Travel with the Aeronaut isn't like travel with wheeled luggage: you won't ever hesitate to make your way through the crowd, down a cobblestone alley, across the grass, or up the trail. With the load on your back, you can navigate through not just airports, train stations, and bus depots, but through airplanes, trains, and buses. The Aeronaut 30 is at once soft luggage, a duffel bag, and a backpack. It takes the best of all those bags and combines them into what many people have found to be their most versatile travel bag yet.

    Designed, like we said, to fit even European budget and regional commuter airline carry-on requirements, the Aeronaut 30 also serves as luggage for shorter trips (or even longer trips for those of us who lean towards ultralight/minimalist packing). With its zip-away backpack straps, the Aeronaut 30 can be carried as a backpack, or with its padded handle can be carried on-edge as one would a traditional suitcase. Of course, you can add our Absolute Shoulder Strap so you can carry it on your shoulder or cross-body (almost any other shoulder strap will work as well).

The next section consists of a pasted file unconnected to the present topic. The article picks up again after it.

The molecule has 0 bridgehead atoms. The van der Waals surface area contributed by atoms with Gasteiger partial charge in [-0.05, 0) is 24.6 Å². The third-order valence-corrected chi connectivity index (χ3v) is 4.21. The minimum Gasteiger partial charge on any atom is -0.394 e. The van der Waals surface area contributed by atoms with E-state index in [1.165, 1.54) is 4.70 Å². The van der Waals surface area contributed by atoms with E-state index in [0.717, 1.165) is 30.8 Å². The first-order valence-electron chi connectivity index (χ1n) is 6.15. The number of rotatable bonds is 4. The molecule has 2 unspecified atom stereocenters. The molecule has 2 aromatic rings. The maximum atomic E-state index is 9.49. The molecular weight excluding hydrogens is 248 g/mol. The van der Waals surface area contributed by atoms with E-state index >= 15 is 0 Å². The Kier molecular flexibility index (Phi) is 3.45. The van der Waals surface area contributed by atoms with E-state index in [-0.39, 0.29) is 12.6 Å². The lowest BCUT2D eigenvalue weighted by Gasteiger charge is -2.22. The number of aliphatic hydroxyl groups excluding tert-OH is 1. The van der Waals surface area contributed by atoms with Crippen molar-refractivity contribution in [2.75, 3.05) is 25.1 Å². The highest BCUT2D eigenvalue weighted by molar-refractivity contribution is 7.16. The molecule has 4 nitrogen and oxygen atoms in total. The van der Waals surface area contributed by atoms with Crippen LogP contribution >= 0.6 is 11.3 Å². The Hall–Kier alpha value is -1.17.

The downside to most duffel bags is their lack of compartmentalization: we think we've answered that quite successfully with our Aeronauts. The main body of the bag is divided into three significant compartments: a large center compartment flanked on both ends by substantial end compartments. Don't need one end compartment or the other, or need to fit something bigger than expected in the main compartment? The panels dividing the end compartments from the main compartment of the bag unzip — another versatile feature allowing you to customize the Aeronaut 30 to your needs. Good to know: the end compartments of the Aeronaut 30 can accommodate a pair of size 12 men's dress or running shoes. Don't wear a size 12? Smaller sizes fit too, of course. The end compartments are also great for segregating the clean from the unclean (more on that just below), or perhaps socks and underwear, from everything else.

    Available in a size designed specifically to fit the end compartment of the Aeronaut 30 is the Travel Laundry Stuff Sack. Based on a design from Tom's archives (circa 1981) and inspired by his time hosteling around Europe, the Travel Laundry Stuff Sack works like this: start your trip off with the sack full of clean clothes, and as they become dirty, put them in other end of the same sack. A floating divider midway keeps the clean and the dirty clothes separated. The volume of the clothing doesn't change, but the ratio of clean to dirty does. You don't need separate sacks for clean and dirty laundry anymore! Yeahh! It can be ordered as an optional accessory with the Aeronaut 30 or separately here.